The team supporting a nurse's lawsuit that claims she was forced by a National Health Service (NHS) Trust to attend a course that branded all white people as "racist" and is aiming to go after more institutions that have adopted a "highly politicised, divisive set of ideologies."
Amy Gallagher, a mental health professional undertaking training in psychotherapy at the Tavistock and Portman NHS Foundation Trust, is suing the Trust, over claims it is forcing students to adhere to critical race theory (CRT).
White PrivilegeGallagher, a Christian, said was forced to attend anti-racism training where she was told that Christianity was linked to racism. She also objected to a lecture titled “whiteness—a problem of our time” in October 2020, where attendees were forced to confront “the reality of white privilege.”
Critics of CRT call it an outgrowth of Marxism and say that it interprets society through a dichotomy between “oppressor” and “oppressed,” replacing social classes with racial groups. The ideology has worked its way through contemporary society, affecting the education system, workplace, military, and more.
Proponents of CRT see deeply embedded racism in all aspects of society, including in neutral systems such as law and in the school curriculum, and deem it to be the root cause of “racial inequity,” or different outcomes for different races.
The Bad Law Project is supporting Gallagher's legal team over claims the NHS Trust subjected her to disciplinary proceedings for questioning CRT. Gallagher is bringing claims of racial discrimination, religious discrimination, breach of contract, harassment, bullying, and abuse of power against the NHS Trust.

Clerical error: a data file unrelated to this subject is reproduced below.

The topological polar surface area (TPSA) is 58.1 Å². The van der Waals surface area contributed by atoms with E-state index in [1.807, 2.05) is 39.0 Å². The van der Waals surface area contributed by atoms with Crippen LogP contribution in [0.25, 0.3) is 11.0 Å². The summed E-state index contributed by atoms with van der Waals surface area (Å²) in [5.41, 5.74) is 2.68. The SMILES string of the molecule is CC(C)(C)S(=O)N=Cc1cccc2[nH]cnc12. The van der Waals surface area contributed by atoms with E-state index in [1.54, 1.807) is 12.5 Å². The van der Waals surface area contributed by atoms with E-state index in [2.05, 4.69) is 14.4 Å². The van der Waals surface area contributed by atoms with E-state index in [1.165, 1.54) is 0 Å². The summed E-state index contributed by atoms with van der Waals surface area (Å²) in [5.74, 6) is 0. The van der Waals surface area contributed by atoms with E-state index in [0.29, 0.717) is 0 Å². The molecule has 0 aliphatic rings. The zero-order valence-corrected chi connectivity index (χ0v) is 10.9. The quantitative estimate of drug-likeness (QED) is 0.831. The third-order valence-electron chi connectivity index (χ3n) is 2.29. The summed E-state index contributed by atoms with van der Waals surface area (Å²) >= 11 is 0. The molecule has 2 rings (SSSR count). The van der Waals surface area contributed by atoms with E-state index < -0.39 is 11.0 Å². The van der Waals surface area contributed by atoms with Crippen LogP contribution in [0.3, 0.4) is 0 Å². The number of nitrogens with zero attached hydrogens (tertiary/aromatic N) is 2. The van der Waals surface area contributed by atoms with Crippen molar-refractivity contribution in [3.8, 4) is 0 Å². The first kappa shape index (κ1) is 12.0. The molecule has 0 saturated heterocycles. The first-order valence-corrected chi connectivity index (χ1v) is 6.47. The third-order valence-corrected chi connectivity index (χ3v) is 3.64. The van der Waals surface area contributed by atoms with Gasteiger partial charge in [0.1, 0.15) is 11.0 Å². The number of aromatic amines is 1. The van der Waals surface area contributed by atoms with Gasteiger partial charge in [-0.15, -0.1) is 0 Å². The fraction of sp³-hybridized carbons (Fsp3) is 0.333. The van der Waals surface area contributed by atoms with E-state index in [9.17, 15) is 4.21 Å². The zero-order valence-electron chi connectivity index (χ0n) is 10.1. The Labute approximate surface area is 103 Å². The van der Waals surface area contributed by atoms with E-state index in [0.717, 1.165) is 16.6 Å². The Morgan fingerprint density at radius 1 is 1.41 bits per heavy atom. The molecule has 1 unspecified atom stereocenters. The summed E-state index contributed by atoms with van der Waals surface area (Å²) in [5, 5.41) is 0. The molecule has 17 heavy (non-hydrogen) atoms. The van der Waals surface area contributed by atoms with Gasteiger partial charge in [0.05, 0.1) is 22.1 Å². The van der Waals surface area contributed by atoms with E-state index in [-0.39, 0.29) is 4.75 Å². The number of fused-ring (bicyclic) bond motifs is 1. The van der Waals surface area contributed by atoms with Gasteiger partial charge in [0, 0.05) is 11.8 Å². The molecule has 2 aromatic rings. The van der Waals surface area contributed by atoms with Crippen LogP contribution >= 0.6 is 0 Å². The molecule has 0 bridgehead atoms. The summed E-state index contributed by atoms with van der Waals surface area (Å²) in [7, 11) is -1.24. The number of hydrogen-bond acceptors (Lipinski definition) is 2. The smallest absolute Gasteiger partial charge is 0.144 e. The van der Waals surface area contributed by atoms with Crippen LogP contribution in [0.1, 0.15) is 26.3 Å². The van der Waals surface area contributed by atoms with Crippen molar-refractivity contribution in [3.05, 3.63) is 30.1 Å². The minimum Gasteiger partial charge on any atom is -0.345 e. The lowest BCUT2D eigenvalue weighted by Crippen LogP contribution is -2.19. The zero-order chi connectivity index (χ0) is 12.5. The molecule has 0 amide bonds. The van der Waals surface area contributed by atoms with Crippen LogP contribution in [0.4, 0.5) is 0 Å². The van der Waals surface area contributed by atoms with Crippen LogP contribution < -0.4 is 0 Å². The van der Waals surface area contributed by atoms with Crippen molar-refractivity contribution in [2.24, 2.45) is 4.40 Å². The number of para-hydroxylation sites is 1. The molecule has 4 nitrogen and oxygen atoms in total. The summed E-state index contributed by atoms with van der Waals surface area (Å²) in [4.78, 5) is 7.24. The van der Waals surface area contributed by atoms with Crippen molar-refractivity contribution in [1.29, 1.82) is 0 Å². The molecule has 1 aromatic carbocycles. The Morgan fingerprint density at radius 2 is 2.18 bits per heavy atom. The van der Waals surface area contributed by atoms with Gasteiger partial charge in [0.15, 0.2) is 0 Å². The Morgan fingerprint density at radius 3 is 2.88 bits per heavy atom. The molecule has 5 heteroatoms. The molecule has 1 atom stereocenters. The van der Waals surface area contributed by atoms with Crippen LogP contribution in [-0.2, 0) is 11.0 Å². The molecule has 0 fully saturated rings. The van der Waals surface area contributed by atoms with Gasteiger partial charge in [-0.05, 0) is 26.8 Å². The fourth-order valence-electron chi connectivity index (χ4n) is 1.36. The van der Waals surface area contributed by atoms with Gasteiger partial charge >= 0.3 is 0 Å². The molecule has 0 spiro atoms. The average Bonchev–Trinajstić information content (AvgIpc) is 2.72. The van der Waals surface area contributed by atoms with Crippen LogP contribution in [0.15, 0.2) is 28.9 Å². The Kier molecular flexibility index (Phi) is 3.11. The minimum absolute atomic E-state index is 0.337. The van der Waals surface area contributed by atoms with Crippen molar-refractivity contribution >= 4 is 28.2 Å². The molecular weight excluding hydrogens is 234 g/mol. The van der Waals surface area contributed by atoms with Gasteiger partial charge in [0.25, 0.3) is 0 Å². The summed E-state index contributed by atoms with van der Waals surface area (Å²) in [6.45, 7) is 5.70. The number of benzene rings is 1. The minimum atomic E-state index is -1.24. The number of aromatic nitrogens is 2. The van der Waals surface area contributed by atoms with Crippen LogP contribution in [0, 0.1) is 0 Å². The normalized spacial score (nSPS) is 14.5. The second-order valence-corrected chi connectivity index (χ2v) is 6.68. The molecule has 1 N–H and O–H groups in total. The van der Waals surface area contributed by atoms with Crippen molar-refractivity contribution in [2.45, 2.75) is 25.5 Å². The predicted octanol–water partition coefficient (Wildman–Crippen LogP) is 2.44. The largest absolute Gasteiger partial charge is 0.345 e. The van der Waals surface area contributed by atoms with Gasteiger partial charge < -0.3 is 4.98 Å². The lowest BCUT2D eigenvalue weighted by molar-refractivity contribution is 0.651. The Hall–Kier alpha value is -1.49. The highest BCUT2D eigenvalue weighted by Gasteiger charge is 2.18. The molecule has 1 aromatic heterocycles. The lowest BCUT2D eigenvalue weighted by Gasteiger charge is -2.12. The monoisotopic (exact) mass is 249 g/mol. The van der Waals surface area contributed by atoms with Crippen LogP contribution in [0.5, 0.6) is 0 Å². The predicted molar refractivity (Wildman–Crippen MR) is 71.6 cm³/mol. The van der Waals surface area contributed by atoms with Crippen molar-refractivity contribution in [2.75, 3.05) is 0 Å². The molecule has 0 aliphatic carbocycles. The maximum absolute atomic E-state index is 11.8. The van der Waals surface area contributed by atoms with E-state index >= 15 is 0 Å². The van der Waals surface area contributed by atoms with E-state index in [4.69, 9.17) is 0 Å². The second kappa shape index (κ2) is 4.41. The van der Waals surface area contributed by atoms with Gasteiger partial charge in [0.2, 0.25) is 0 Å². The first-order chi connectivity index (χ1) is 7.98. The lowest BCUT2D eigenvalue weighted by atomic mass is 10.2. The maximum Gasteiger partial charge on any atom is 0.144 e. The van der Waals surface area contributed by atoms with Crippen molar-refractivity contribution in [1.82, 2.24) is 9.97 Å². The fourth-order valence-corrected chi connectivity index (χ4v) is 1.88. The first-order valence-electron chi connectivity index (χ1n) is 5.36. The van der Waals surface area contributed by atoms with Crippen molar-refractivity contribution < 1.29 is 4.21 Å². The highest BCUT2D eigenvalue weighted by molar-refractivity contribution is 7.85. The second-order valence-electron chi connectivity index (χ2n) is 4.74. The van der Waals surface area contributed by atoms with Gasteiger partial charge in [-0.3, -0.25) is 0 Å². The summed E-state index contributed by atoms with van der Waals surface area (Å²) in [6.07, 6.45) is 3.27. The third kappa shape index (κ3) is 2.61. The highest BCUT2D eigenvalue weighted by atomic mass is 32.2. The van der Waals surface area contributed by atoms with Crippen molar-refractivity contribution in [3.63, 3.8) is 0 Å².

Loutfi said, "what they call antiracism, we say is racism."
Freedom of ExpressionLoufti said the Equality Act is often used when discrimination is discussed, but "we then forget that we have a common law right in England and Wales for freedom of expression." The Equality Act is UK legislation that protects people from discrimination in the workplace and in society.
"That means that the general principle in England and Wales is that you are free to say things unless there's some reason why you should not, and that's enshrined in the European Convention of Human Rights Article 10. Under Article 9, we also have a right to freedom of conscience which means our thoughts, our beliefs, are protected," she said.
"There's a problem with that as we are losing our relationship with freedom of expression," said Loufti. She added that the Equality Act turns the country and the culture away from the idea that freedom of expression is a given.
"Though I think we should not be having to defend everything we say and think based on whether we can show a judge its a whole belief system or a lack of, we should be able to rely on the common law principle that in general, speech is protected," said Loufti.
Loufti said that in some select cases the Bad Law Project will go after the big institutions such as the Church of England, the NHS, the Police Force, the judiciary, and the education system.
An Anti-Racist OrganisationA Tavistock and Portman NHS Foundation Trust spokesperson told The Epoch Times by email that it "cannot comment on an ongoing legal case. As a Trust we have made a public commitment to work to become an anti-racist organisation.”
Some of the commitments include mandatory "inclusive and compassionate leadership training" as well as "Equality, Diversity, and Inclusion" elements, such as obligatory Allyship training, a training program that helps employees to “promote and foster an inclusive culture.”
A spokesperson for the law firm Shakespeare Martineau, which is representing the Tavistock and Portman NHS Foundation Trust, told The Epoch Times by email that it is "working with our client on preparation of its defence."
"As this is a live matter, we are unable to comment further,” added the spokesperson.